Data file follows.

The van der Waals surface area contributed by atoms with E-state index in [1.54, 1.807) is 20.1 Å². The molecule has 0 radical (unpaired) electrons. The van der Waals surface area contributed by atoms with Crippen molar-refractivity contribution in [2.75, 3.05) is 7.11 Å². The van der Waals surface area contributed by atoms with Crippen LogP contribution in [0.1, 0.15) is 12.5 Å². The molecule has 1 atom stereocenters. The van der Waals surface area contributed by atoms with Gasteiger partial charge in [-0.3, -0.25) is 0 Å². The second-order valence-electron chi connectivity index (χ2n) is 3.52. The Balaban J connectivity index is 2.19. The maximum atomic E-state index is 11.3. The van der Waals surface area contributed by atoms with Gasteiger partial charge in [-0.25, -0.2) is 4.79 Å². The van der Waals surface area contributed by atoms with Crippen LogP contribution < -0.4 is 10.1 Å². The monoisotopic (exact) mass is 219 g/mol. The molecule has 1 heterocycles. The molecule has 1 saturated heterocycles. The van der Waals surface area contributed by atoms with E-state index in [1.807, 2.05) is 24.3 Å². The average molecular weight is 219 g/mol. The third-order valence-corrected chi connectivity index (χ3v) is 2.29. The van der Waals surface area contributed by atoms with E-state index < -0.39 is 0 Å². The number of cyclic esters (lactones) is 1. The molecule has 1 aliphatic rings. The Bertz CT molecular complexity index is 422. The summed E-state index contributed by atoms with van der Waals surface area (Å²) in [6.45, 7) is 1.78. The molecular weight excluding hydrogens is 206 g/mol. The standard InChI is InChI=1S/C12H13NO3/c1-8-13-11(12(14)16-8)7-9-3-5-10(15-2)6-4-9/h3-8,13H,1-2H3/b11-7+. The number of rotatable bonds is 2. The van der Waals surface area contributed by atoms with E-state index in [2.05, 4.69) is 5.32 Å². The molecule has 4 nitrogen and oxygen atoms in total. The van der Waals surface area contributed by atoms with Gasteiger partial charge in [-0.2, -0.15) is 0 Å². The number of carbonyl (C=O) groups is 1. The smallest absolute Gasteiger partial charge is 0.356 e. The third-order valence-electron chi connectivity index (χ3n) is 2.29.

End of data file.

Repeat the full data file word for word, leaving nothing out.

The van der Waals surface area contributed by atoms with E-state index in [1.54, 1.807) is 20.1 Å². The molecule has 0 radical (unpaired) electrons. The van der Waals surface area contributed by atoms with Crippen molar-refractivity contribution in [2.75, 3.05) is 7.11 Å². The van der Waals surface area contributed by atoms with Crippen LogP contribution in [0.1, 0.15) is 12.5 Å². The molecule has 1 atom stereocenters. The van der Waals surface area contributed by atoms with Gasteiger partial charge in [-0.3, -0.25) is 0 Å². The second-order valence-electron chi connectivity index (χ2n) is 3.52. The Balaban J connectivity index is 2.19. The maximum atomic E-state index is 11.3. The van der Waals surface area contributed by atoms with Gasteiger partial charge in [-0.25, -0.2) is 4.79 Å². The van der Waals surface area contributed by atoms with Crippen LogP contribution < -0.4 is 10.1 Å². The monoisotopic (exact) mass is 219 g/mol. The molecule has 1 heterocycles. The molecule has 1 saturated heterocycles. The van der Waals surface area contributed by atoms with E-state index in [1.807, 2.05) is 24.3 Å². The average molecular weight is 219 g/mol. The third-order valence-corrected chi connectivity index (χ3v) is 2.29. The van der Waals surface area contributed by atoms with E-state index < -0.39 is 0 Å². The number of cyclic esters (lactones) is 1. The molecule has 1 aliphatic rings. The Bertz CT molecular complexity index is 422. The summed E-state index contributed by atoms with van der Waals surface area (Å²) in [6.45, 7) is 1.78. The molecular weight excluding hydrogens is 206 g/mol. The standard InChI is InChI=1S/C12H13NO3/c1-8-13-11(12(14)16-8)7-9-3-5-10(15-2)6-4-9/h3-8,13H,1-2H3/b11-7+. The number of rotatable bonds is 2. The van der Waals surface area contributed by atoms with E-state index in [2.05, 4.69) is 5.32 Å². The molecule has 4 nitrogen and oxygen atoms in total. The van der Waals surface area contributed by atoms with Gasteiger partial charge in [-0.2, -0.15) is 0 Å². The number of carbonyl (C=O) groups is 1. The smallest absolute Gasteiger partial charge is 0.356 e. The third-order valence-electron chi connectivity index (χ3n) is 2.29.